Bright Lights Film Journal

I Knew Long John Silver, Mr. Sparrow. Silver Was a Friend of Mine. And You, Sir, Are No Long John Silver!

One of the appeals of the PIRATES… etc. films with Depp are the morally ambiguous nature of Capt. Sparrow as a leading character. While the rest of kid-friendly cinema chokes on the double-sided, good vs. evil, black vs. white with no gray area moral battleground, Depp’s Sparrow minces long in between like Lewis Hyde’s proverbial Trickster, he screws everyone over, and they all love him anyway.

While you are still high on the seas after seeing the WIT’S END, I recommend you buy (not rent!) the original 1934 version of TREASURE ISLAND starring Wallace Beery, Otto Kruger, Lewis Stone, Lionel Barrymore, little Jackie Cooper and a host of marvelous character actors (did I forget to mention Nigel Bruce, young fellow m’lad? and what about Chic Sale?!)

I love this film for myriad reasons but one that jumps to mind is its gleeful shucking of romance (it sticks to the book and doesn’t tack on any pointless love interests) and total absence of morality. After all, the plot involves young Jim Hawkin’s going after treasure, loot stolen by pirates from murdered men and women who fell victim to the marauders of the high seas. Talk about gray areas! It aint like they’re gonna return it to the rightful owners… no sir.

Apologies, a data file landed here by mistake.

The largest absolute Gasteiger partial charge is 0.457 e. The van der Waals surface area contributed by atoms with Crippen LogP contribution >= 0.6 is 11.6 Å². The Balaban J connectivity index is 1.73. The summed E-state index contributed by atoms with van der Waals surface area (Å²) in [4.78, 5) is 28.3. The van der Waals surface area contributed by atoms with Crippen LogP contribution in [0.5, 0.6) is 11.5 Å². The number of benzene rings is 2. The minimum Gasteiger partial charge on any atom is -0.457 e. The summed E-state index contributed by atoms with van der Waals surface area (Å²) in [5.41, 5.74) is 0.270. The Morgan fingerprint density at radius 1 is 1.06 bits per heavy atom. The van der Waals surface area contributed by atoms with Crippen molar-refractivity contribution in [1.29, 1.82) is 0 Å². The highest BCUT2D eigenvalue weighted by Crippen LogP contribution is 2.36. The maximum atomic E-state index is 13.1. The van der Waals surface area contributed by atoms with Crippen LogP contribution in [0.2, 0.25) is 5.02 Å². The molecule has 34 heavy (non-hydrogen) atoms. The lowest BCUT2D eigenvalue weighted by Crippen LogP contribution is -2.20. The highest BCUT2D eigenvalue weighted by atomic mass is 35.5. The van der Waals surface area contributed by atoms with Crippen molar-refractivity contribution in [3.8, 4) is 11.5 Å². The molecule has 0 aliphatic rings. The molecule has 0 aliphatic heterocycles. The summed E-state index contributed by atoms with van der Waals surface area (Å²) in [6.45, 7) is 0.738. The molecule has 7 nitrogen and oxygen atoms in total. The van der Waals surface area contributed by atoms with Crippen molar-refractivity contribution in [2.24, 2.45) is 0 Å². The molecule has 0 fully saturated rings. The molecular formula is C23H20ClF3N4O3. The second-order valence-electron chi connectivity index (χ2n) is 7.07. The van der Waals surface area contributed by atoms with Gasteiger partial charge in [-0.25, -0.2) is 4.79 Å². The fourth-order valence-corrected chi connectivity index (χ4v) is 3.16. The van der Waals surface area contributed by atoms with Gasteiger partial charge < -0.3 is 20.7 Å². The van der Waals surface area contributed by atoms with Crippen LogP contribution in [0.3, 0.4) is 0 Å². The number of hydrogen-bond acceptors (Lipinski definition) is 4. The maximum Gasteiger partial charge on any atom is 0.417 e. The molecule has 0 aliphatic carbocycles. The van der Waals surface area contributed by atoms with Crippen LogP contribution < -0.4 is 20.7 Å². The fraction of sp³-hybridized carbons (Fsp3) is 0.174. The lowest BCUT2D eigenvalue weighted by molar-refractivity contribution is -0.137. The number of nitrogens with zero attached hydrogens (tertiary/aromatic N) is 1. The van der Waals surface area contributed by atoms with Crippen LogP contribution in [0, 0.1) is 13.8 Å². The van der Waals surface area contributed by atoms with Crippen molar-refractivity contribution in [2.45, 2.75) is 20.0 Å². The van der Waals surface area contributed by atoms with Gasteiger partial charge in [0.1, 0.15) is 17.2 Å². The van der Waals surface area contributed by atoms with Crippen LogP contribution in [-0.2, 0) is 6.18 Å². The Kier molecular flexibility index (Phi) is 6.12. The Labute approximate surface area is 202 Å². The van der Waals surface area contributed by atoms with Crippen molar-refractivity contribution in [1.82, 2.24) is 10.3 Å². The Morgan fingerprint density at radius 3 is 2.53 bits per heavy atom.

In this film you root for Hawkins and his bewigged parent figures because–to quote from the scriptures of the Holy Grail, “they ‘aven’t got shit all over ’em” – but you also root for smooth talking Silver, played with great dog-eared goofiness by Wallace Beery and his rawther repulsive looking band of brigands.

There’s a real palpable sense of bonding between Hawkins and Silver here (Beery had won an Oscar working with Cooper in THE CHAMP earlier) which takes the place of a usual dull romance as the film’s central “evolving” relationship. Basically what we see is that Silver wins out, evil as he is, because he’s good with children. He knows how to stoke the fires of Hawkin’s imagination and greed and together they come out ahead even as everyone is dying all around them. You have to appreciate as well the sight of a young boy shooting a pirate and killing him dead without a second thought… no moral hand-wringing and all the crap you’d have to go through with the ratings board and parent orgainizations in today’s hellishly overprotective climate, ole Cooper just pops that skeevy pirate with a pistol and watches in pleasant surprise as the blaggart tumbles down to his death off the mizzenmast. Other highlights? Lionel Barrymore as Billy Bones, telling horrible tales of warming his rum with the blood of slaughtered royalty and drunkenly bullying all the folks at the Admiral Benbow Inn to sing “Bottle of Rum.” Lots of great wind effects, great Victor (Wizard of Oz) Fleming direction and a real live parrot!

So avast, ye, matey! This here version of Treasure Island is smart as paint! Keep the spirit of moral ambiguity alive this summer and tell ’em old Captain Erich sent ya.